Air or other fluids may pass through from the internal lung and exit the device externally. A flow of air may be created by a pressure differential between a higher-pressure region in the lung to a lower-pressure terminus of the device conduit 161, which may be atmosphere. Any pressure differential may be increased by further reducing pressure in the direction of fluid or air flow through the device, with the use of a number of external devices, for example with a pump. To simplify the connectivity of the device, for example to external medical devices, it is envisioned that the external terminuses or components the device may be connected to fittings including luer connectors.
The conduit 161 of the airway bypass device 150 connects to air intake component of the device. The conduit 161 may pass directly out of the chest wall, or the conduit 161 may pass beneath the skin a distance before being connected to the external atmosphere 50. Containing the device within the skin may help to reduce risk of infection in tissue around the device. Not illustrated, but also envisioned, is the termination of a conduit 161 in other expiratory areas of the body. In addition, it is envisioned that the conduit 161 may pass to a fluid reservoir that is held subcutenously under the skin, which would be accessible in certain embodiments of the device. The conduit 161 may be an elongate tube with at least one lumen 169 in communication with the air intake component 165 (e.g., via a lumen of a strain relief member) and the opposite terminus and may be made of a biocompatible flexible material such as silicon, Pebax or other polymer. The lumen 169 may be used for example for passage of air, fluid, catheters, replaceable sleeves, removable air intake catheters, or endoscopes. Multiple lumens may be present in the conduit 161—for example, a second lumen 169 may connect the device to the lymphatic system to drain collected fluid. In some instance, as needed, a replaceable inner sleeve may be inserted into the lumen 169 of the conduit 161 to clean the passageway, for example to remove biofilm that may form within the sleeve over time.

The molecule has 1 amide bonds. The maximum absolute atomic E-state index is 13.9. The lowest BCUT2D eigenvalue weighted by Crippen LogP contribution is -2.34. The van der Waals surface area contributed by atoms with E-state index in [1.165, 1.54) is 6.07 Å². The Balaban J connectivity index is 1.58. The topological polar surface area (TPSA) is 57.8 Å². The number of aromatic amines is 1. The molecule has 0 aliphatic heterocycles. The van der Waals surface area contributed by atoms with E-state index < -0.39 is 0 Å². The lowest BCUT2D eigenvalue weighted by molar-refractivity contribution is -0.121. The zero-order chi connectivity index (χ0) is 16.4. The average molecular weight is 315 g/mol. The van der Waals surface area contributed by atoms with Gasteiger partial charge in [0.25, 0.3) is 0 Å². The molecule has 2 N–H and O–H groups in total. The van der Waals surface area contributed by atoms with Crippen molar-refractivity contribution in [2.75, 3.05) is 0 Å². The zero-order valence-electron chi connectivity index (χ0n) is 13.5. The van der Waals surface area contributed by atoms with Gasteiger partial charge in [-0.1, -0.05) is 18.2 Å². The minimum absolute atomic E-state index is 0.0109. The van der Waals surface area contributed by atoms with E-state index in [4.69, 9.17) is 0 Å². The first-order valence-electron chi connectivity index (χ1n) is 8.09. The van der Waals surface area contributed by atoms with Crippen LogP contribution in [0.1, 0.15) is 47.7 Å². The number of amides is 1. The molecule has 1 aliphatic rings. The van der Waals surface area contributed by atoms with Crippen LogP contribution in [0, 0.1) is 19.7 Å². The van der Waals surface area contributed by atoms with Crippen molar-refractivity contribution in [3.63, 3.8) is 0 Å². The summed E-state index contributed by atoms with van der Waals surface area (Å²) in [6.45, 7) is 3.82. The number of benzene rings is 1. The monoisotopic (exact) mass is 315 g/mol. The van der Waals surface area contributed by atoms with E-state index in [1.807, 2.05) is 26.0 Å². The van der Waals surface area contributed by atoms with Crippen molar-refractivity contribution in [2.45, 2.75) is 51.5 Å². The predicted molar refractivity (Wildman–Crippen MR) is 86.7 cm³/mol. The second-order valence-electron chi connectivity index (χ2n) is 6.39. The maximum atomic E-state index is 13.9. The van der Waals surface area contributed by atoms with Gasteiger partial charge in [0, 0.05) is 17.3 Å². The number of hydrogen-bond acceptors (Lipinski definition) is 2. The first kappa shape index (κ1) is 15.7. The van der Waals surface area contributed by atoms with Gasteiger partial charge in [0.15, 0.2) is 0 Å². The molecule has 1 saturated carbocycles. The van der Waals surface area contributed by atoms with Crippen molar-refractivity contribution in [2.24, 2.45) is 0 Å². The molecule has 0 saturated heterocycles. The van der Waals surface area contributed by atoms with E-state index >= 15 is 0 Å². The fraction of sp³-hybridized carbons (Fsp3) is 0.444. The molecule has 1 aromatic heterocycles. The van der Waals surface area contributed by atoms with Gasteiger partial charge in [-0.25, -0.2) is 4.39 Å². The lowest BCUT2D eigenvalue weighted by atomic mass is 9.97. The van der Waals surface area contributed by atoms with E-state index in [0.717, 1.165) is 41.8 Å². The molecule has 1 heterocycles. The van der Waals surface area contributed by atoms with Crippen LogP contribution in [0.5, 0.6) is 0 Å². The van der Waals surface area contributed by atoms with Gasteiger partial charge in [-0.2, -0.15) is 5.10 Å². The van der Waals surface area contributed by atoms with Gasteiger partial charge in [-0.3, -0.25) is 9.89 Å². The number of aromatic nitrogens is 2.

While fluid connection between the internal lung and the external atmosphere 50 is desired, it is important to also seal the pleural cavity 134 and space from communication with the atmosphere, as exposure could increase the risk of serious complications. Unfortunately, during device delivery, the creation of one or more incisions (at an delivery location), which exposes the pleural cavity 134 to the atmosphere 50 will unnaturally pressurize the pleural space surrounding the lungs, which may cause the intrapleural (i.e. pleural space) pressure to equal or exceed atmospheric pressure. This may result in the migration (i.e. collapse) of the lung, the first signs of a progressing pneumothorax or tension pneumothorax.